Fridge0 is a design for an offgrid, solar powered fridge, with no battery bank. Using an inexpensive chest freezer with a few modifications, the fridge retains cold overnight and through rainy periods.
Fridge0 consists of a standard chest freezer, an added thermal mass, an inverter, and computer control. It ties into the typical offfgrid system of a solar charge controller, battery bank, and photovoltaic panels to maintain a safe temperature range.
The battery bank is a large part of the cost of a typical offgrid fridge installation. It needs to be sized to run the fridge overnight, as well as for several days of poor weather. Cheaper batteries only last 3-5 years, and longer lasting batteries are correspondingly expensive; either way a battery bank for an offgrid fridge is extremely expensive over the lifetime of the friddge.
By storing solar power in the form of cold, fridge0 avoids the battery bank expense and environmental footprint. The only battery power fridge0 needs is enough to turn it off cleanly when the solar panels stop producing -- a few minutes of power instead of days -- and a small amount for its computer control.
There are offgrid fridges produced by several manufacturers, which are designed for 12v solar power, but these still may need a battery bank, and are much more expensive than conventional equipment due to being very well insulated using features like vacuum bottles. These offgrid fridges were designed when solar panels were much more expensive than they are today.
With modern cheap and efficient solar panels, commercial offgrid fridges make less sense than they used to. A kilowatt of solar panels provides enough power to run a conventional fridge on even most cloudy days, and costs less than a commercial offgrid fridge.
2018/09/14: If you want to fight climate change, you want Open Hardware
While these ‘‘dominant designs’’ have made clean energy more competitive with fossil fuels in the near term, they pose a significant risk in the long term: ‘‘technological lock-in.’’ Technological lock-in has been documented across a range of industries in the past—especially in legacy sectors with entrenched incumbent firms and regulatory inertia. Once it sets in, new technologies struggle to achieve commercial traction even if they are superior to existing ones. The warning signs of lock-in are clear across all three fields. Private industry is devoting virtually no investment to the development of next-generation technologies, while making massive bets on the rapid deployment and incremental improvement of existing technologies.
If new solar, wind, and storage technologies are ‘‘locked out,’’ global efforts to reduce greenhouse gas emissions could fall well short of those needed to avoid the worst consequences of climate change.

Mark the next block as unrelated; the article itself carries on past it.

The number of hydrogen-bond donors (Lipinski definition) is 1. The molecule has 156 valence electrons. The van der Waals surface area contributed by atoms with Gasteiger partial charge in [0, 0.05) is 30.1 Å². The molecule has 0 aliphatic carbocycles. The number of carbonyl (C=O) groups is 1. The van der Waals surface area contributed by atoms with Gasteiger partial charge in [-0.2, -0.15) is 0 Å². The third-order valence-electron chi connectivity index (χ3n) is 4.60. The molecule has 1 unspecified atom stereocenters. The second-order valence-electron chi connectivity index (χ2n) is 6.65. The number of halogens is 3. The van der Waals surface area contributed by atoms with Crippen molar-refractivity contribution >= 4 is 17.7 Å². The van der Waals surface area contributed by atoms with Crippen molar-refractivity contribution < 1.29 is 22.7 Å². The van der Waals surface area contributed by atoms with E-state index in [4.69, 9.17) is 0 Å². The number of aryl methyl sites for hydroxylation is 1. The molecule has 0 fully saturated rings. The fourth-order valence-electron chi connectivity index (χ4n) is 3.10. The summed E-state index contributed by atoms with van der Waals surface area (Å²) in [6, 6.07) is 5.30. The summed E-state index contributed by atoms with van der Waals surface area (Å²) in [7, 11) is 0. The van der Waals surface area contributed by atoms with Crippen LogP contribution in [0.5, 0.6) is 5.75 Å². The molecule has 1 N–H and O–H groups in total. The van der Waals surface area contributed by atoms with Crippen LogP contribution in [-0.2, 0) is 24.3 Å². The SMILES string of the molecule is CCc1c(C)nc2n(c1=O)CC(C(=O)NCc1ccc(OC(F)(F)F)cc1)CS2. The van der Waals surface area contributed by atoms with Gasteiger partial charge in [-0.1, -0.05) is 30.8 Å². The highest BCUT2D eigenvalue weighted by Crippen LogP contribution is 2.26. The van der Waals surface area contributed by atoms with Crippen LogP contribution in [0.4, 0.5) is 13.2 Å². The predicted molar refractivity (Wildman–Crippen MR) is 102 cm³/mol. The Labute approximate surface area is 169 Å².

In the same way open source has spawned millions of careers and thousands of companies, imagine the opportunity with openness applied to products. It could potentially jumpstart a revolution in how we conceptualize, build, and share things and how we experiment and innovate to push the boundaries of science and technology.
We need to insist on free designs when we fabricate objects ourselves.
This page is a brief review of online platforms that allow people to share hardware designs. Our interest lies primarily in platforms that help establish a hardware design commons, while there are also platforms that encourage people to sell there designs instead of sharing them.
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Not Impossible Labs: Home page
In this recap, we look back at some of the biggest events in the open hardware community in 2014, including some highlights of the work of makers in 3D printing, Raspberry Pi, Arduino, and more.
Next week, the Internet of Things will be a major focus for executives in the telecoms, media and technology industry at the 14th Broadband World Forum. There's no doubt the Internet of Things is picking up pace. According to Juniper Research, smart home revenues will reach a global market value of $71 billion by 2018. And, with Google paying 1941631.9 billion for smart thermostat provider Nest Labs, we could see an influx of new devices for the connected home market much sooner than we thought. Currently, though, some existing smart products simply provide a stand-alone solution and are often seen as gimmicks. >See also: The Internet of Things business process revolution The question is: how can smart homes become more than a clever gimmick, and the connections between our houses and devices truly become part of our everyday lives? Some vendors and analysts would answer interoperability. Only when smart-home products are combined and seamlessly integrated with
The word innovation is often associated with banks of computers, not the back paddock. But Australia's agricultural sector is actually a world leader when it comes to research and development. Calls are